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November 30 2010

17:00

Team of volunteer journalists wants to train locals in conflict zones to tell their own stories, improve their lives

What if online video could prevent genocide? That’s what three USC Annenberg School graduate students wondered when they hopped a flight to Rwanda a few years ago, Flip cameras in their carry-ons.

“The idea was, in a time where YouTube exists, it’s immoral for genocide to exist in human history,” Jon Vidar told me recently. The group wanted to give survivors tools to tell their own stories. “Honestly, we were pretty idealistic going in.” Since that first visit to Rwanda, Vidar, a freelance photojournalist, and his journalist friends have taken the concept to neighboring countries and then, earlier this year, to Iraq. Their ad hoc trips have morphed into a nonprofit, kept going by volunteers, called The Tiziano Project, named for an Italian journalist who liked to go where he shouldn’t. Their mission is straightforward: Train locals in conflict zones and post-conflict zones in the craft of journalism, particularly new media, and give them the tools they need to tell their own stories.

“We’re trying to train locals to be journalists,” Vidar said.

The group’s most recent project, Tiziano360, trained 12 locals in Iraq in new media, producing a website that “documents the life, culture, and news in present day Iraqi Kurdistan.” Vidar worked in the Kurdish region of Turkey for four years doing archaeological research, a motive for the region selection. Logistically, it was easier to work on the Iraq side of the border, Vidar said.

The site has a slick design and the content is high quality. It recently won an award from the New Media Institute for multimedia storytelling. But Tiziano also has a practical aim. “A direct goal of the project is job creation,” Vidar said. “We don’t care where people get jobs, as long as they are using the skills in new media storytelling.”

Four of the participants credit the project with new job offers. Other trainees from past projects now string for Western outlets.

“The best thing in this project was the practical aspect of it,” Shivan Soto, who participated in the Iraq project, wrote in an email. “[It] was a very good and new experience for me.”

Since picking up new skills, Soto has been offered a variety of gigs from news organizations and NGOs. And another participant, Sahar Alani, took a job with a large corporation in the region working in new media.

For now, Tiziano is funded project-by-project. For the 360 experiment, they submitted a pitch to a Facebook contest backed by the JP Morgan Chase Community Giving program. They won $25,000, Andrew McGregor, a Tiziano founder, told me.

“During the competition, we really motivated the Kurdish community [on Facebook],” Vidar told me. “We had 600 Kurdish friends, friends in the government. We had friends in NGOs.”

Next up for Tiziano is a project that will start by working with students in Los Angeles and move on to the Congo. The trainer himself is a genocide survivor.

March 19 2010

14:00

NGOs as newsmakers: Russian-Georgian conflict edition

VIENNA — In August 2008, two wars unfolded in South Ossetia. Georgian newspapers and television stations reported an aggressive, unprovoked Russian invasion of their country. Russians, meanwhile, watched images and read tales of Georgian troops committing genocide.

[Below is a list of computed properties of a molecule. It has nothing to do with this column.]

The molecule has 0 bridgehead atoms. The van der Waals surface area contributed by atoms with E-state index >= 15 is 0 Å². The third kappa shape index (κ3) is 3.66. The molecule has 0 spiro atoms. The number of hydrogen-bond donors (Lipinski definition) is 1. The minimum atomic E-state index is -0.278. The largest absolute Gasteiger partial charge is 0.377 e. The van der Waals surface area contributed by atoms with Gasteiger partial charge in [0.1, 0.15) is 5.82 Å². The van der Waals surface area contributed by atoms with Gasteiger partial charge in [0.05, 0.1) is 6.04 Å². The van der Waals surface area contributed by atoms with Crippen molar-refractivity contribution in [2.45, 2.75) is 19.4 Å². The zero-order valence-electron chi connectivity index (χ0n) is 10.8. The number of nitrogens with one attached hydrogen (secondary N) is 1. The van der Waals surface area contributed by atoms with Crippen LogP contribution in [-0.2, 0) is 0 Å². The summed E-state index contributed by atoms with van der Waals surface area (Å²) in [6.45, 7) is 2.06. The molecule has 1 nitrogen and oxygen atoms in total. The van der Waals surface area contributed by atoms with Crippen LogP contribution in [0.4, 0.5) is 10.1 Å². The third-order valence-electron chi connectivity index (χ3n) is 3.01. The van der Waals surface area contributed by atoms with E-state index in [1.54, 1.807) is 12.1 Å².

For a brief period, Georgians could flip between TV stations to watch both versions. Soon, access to the Russian media ended. (Russians could not access Georgian TV and few Russians would be able to read Georgian print media.)

Margarita Akhvlediani, a longtime war correspondent and editor in chief of Go Group/Eyewitness Studio, studied the coordinated PR campaign by Georgia, the ensuing media coverage of the conflict by both Georgian and Russian media, and the role of NGOs in the information cycle. She presented some of her findings and related research at the Milton Wolf Seminar on the future of news and NGOs here in Vienna this morning. Her conclusion: International NGOs are critical to the dissemination of information in war and crisis zones.

Akhvlediani described a tale that came to symbolize the conflict for many Russians. According to the war story, dozens of Georgian villagers, seeking safety in a local church, died when Georgian soldiers burned the church to the ground. Human Rights Watch looked into the story, spending three months traveling to villages throughout the region looking for the church. Eventually, Human Rights Watch concluded: “…numerous Ossetian villagers interviewed by Human Rights Watch in [the] village said they never heard about, let alone witnessed, such an incident.”

Akhvlediani argues that this independent research serves as an important fact check on one-sided reporting happening by both sides of the conflict. Local NGOs, Akhvlediani explained, found themselves in a similar situation as local media — unwilling or unable to report a rounded look at the conflict, instead presenting a single point of view.

Western media, which parachuted in to cover the conflict, by and large provided a biased take, too, especially at the start of the conflict, according to fellow panelist Andrei Zolotov, editor-in-chief of Russia Profile (and a former Nieman Fellow). Many journalists seemed happy to latch onto the underdog narrative the Georgia government had pushed, he said. (Two dozen press releases went out in the first few days of the conflict, seeking to shore up Western support for Georgia). “It’s a very easy story to sell,” Zolotov said.

The work of Human Rights Watch, which took three months, is an unlikely project for any outlet, even the best-off newspapers. It’s an example of an ongoing theme we’ve covered this week: How can NGOs be newsmakers?

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